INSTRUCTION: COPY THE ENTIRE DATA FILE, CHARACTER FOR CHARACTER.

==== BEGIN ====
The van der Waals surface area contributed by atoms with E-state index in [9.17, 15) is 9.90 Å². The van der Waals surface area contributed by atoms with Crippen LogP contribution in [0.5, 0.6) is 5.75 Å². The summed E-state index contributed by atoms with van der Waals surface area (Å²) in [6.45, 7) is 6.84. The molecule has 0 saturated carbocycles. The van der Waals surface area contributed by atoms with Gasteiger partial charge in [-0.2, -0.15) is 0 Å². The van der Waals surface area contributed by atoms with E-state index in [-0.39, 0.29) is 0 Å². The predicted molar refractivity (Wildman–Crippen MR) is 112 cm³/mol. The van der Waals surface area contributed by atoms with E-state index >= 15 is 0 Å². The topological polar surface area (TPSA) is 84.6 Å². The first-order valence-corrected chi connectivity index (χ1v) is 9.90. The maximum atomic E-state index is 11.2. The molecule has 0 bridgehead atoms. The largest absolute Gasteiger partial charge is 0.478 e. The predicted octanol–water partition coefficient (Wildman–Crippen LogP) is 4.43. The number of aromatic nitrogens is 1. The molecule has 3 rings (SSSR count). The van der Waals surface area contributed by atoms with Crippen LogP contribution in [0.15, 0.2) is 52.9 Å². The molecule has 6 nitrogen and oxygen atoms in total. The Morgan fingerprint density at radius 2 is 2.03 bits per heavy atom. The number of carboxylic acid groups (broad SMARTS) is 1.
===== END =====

The van der Waals surface area contributed by atoms with E-state index in [9.17, 15) is 9.90 Å². The van der Waals surface area contributed by atoms with Crippen LogP contribution in [0.5, 0.6) is 5.75 Å². The summed E-state index contributed by atoms with van der Waals surface area (Å²) in [6.45, 7) is 6.84. The molecule has 0 saturated carbocycles. The van der Waals surface area contributed by atoms with Gasteiger partial charge in [-0.2, -0.15) is 0 Å². The van der Waals surface area contributed by atoms with E-state index in [-0.39, 0.29) is 0 Å². The predicted molar refractivity (Wildman–Crippen MR) is 112 cm³/mol. The van der Waals surface area contributed by atoms with E-state index >= 15 is 0 Å². The topological polar surface area (TPSA) is 84.6 Å². The first-order valence-corrected chi connectivity index (χ1v) is 9.90. The maximum atomic E-state index is 11.2. The molecule has 0 bridgehead atoms. The largest absolute Gasteiger partial charge is 0.478 e. The predicted octanol–water partition coefficient (Wildman–Crippen LogP) is 4.43. The number of aromatic nitrogens is 1. The molecule has 3 rings (SSSR count). The van der Waals surface area contributed by atoms with Crippen LogP contribution in [0.15, 0.2) is 52.9 Å². The molecule has 6 nitrogen and oxygen atoms in total. The Morgan fingerprint density at radius 2 is 2.03 bits per heavy atom. The number of carboxylic acid groups (broad SMARTS) is 1.